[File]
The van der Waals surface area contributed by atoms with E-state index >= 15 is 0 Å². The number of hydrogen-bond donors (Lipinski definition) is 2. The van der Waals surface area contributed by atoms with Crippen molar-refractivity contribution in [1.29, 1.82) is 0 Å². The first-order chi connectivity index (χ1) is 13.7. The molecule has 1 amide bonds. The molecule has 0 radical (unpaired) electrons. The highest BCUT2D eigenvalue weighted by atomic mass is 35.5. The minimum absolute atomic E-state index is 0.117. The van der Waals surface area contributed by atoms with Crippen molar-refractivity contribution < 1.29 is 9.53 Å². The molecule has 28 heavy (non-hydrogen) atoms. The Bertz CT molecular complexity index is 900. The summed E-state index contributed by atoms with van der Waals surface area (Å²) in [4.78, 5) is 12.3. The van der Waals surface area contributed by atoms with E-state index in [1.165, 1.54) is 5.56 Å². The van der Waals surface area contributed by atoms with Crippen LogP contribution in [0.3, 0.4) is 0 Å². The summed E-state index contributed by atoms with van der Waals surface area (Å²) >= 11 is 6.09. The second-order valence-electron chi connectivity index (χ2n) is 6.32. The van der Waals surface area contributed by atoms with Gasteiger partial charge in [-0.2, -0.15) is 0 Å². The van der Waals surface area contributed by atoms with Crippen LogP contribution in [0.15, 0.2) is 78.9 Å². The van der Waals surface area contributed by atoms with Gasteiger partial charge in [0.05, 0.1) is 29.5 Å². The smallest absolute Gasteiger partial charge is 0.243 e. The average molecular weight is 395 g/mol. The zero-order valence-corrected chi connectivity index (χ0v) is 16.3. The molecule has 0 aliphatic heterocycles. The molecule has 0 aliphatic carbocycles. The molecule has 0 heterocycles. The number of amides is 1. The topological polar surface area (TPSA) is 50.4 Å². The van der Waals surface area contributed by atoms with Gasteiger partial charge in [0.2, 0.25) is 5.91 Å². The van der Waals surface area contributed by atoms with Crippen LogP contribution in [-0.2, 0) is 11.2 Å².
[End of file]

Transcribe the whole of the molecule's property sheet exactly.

The van der Waals surface area contributed by atoms with E-state index >= 15 is 0 Å². The number of hydrogen-bond donors (Lipinski definition) is 2. The van der Waals surface area contributed by atoms with Crippen molar-refractivity contribution in [1.29, 1.82) is 0 Å². The first-order chi connectivity index (χ1) is 13.7. The molecule has 1 amide bonds. The molecule has 0 radical (unpaired) electrons. The highest BCUT2D eigenvalue weighted by atomic mass is 35.5. The minimum absolute atomic E-state index is 0.117. The van der Waals surface area contributed by atoms with Crippen molar-refractivity contribution < 1.29 is 9.53 Å². The molecule has 28 heavy (non-hydrogen) atoms. The Bertz CT molecular complexity index is 900. The summed E-state index contributed by atoms with van der Waals surface area (Å²) in [4.78, 5) is 12.3. The van der Waals surface area contributed by atoms with E-state index in [1.165, 1.54) is 5.56 Å². The van der Waals surface area contributed by atoms with Crippen LogP contribution in [0.3, 0.4) is 0 Å². The summed E-state index contributed by atoms with van der Waals surface area (Å²) >= 11 is 6.09. The second-order valence-electron chi connectivity index (χ2n) is 6.32. The van der Waals surface area contributed by atoms with Gasteiger partial charge in [-0.2, -0.15) is 0 Å². The van der Waals surface area contributed by atoms with Crippen LogP contribution in [0.15, 0.2) is 78.9 Å². The van der Waals surface area contributed by atoms with Gasteiger partial charge in [0.05, 0.1) is 29.5 Å². The smallest absolute Gasteiger partial charge is 0.243 e. The average molecular weight is 395 g/mol. The zero-order valence-corrected chi connectivity index (χ0v) is 16.3. The molecule has 0 aliphatic heterocycles. The molecule has 0 aliphatic carbocycles. The molecule has 0 heterocycles. The number of amides is 1. The topological polar surface area (TPSA) is 50.4 Å². The van der Waals surface area contributed by atoms with Gasteiger partial charge in [0.2, 0.25) is 5.91 Å². The van der Waals surface area contributed by atoms with Crippen LogP contribution in [-0.2, 0) is 11.2 Å².